Pumping And Dumping Is Much Faster When You Can Do Both Yourself With Hacked Accounts
from the much-more-efficient-that-way dept
Back during the first dot com bubble, the stock pump and dump scam worked by buying some stock, and then sending out a bunch of spam promoting the stock, then quickly selling your own stock. While a lot of the new deluge of spam seems to be trying that same thing (and, apparently, it’s working), some organized crime groups apparently found a much more efficient way of doing things. As mentioned late last year, some scammers hacked a bunch of accounts at various popular online brokers for use in a pump and dump scam. The Washington Post has some more details on exactly how it worked, as the SEC has brought charges against one man involved in the scam. It’s basically exactly what you’d expect. The guy bought a bunch of a certain penny stock with his account. Then logged into a bunch of other accounts, sold all their stock and used the proceeds to buy the stock that he had just purchased, pumping up the price. Then, quickly sell the stock in his own account and cash out. The article details one example of this, where he cleared about $13,000 in less than 2 hours.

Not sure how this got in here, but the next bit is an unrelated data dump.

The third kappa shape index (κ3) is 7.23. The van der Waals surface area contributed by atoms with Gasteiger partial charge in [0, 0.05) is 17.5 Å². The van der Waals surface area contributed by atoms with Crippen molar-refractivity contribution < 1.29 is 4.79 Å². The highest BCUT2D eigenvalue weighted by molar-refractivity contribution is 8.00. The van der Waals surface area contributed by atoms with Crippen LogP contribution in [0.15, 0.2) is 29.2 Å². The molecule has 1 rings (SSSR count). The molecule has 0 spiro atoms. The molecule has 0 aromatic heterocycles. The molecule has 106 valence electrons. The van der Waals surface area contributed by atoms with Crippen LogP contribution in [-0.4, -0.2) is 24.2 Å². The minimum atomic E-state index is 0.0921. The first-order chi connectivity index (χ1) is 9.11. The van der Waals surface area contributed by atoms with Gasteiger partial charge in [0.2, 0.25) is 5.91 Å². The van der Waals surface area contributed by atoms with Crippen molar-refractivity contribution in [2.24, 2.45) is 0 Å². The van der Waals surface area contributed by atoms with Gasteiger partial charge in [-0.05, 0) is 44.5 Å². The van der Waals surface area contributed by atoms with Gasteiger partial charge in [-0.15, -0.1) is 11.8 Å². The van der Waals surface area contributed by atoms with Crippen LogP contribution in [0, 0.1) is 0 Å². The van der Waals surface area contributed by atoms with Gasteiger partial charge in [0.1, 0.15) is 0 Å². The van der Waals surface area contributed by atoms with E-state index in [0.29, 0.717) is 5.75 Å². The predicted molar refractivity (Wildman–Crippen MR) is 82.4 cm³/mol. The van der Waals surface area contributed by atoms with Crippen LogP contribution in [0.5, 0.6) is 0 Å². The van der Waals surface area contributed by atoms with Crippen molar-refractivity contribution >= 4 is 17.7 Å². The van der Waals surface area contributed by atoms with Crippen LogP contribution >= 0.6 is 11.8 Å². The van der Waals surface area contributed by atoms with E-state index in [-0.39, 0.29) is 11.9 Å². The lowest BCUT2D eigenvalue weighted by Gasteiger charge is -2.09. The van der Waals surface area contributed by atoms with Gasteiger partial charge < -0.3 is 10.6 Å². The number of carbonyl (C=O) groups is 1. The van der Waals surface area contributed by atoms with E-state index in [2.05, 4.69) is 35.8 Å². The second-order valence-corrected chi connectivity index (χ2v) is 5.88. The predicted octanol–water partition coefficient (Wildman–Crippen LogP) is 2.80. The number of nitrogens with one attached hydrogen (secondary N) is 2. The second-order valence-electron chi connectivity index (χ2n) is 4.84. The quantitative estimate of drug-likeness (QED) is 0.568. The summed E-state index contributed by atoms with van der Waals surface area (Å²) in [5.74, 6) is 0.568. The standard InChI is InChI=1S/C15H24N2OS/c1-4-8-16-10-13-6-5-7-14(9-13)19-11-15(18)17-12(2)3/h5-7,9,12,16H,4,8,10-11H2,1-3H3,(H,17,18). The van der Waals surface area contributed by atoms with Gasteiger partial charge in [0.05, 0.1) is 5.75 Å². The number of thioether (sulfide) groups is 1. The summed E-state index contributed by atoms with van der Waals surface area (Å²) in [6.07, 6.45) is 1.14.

Two additional interesting things come out of the article. The first is that at least some of the brokerages seemed to catch on to the fraud pretty quickly (though, not quickly enough). In the example case given, Charles Schwab catches onto the fraud less than 10 minutes after one of their accounts is involved, and blocks another transaction. The other interesting point, is that the Washington Post followed up with a CEO at one of the companies whose stock was pumped and dumped. As we’ve noted in the past, it’s often quite a hassle for those companies, but in this particular case, it’s now made it very difficult, as the fraud helped blow a business deal, and at least one of the brokerages will no longer let anyone trade that stock. Oh yeah, as for the man being charged by the SEC? He fled the country and no one actually seems to know where he is. The money is also long gone.